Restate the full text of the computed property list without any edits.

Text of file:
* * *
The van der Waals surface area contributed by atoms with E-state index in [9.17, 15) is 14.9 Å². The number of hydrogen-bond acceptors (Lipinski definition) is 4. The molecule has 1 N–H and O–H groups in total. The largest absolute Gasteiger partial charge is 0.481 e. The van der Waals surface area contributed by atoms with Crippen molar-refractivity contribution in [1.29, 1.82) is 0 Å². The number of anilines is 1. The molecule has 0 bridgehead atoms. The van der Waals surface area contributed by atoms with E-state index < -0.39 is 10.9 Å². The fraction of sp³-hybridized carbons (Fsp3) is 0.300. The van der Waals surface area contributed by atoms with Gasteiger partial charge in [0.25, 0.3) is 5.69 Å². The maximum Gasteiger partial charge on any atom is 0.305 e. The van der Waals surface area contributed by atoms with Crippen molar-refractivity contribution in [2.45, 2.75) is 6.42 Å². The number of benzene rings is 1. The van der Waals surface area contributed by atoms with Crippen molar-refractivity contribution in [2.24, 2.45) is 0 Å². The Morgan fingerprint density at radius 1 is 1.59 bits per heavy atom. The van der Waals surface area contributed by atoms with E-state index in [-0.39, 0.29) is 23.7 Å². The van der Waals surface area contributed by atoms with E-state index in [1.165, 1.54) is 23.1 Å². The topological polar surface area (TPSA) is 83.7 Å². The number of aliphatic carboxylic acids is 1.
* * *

The van der Waals surface area contributed by atoms with E-state index in [9.17, 15) is 14.9 Å². The number of hydrogen-bond acceptors (Lipinski definition) is 4. The molecule has 1 N–H and O–H groups in total. The largest absolute Gasteiger partial charge is 0.481 e. The van der Waals surface area contributed by atoms with Crippen molar-refractivity contribution in [1.29, 1.82) is 0 Å². The number of anilines is 1. The molecule has 0 bridgehead atoms. The van der Waals surface area contributed by atoms with E-state index < -0.39 is 10.9 Å². The fraction of sp³-hybridized carbons (Fsp3) is 0.300. The van der Waals surface area contributed by atoms with Gasteiger partial charge in [0.25, 0.3) is 5.69 Å². The maximum Gasteiger partial charge on any atom is 0.305 e. The van der Waals surface area contributed by atoms with Crippen molar-refractivity contribution in [2.45, 2.75) is 6.42 Å². The number of benzene rings is 1. The van der Waals surface area contributed by atoms with Crippen molar-refractivity contribution in [2.24, 2.45) is 0 Å². The Morgan fingerprint density at radius 1 is 1.59 bits per heavy atom. The van der Waals surface area contributed by atoms with E-state index in [-0.39, 0.29) is 23.7 Å². The van der Waals surface area contributed by atoms with E-state index in [1.165, 1.54) is 23.1 Å². The topological polar surface area (TPSA) is 83.7 Å². The number of aliphatic carboxylic acids is 1.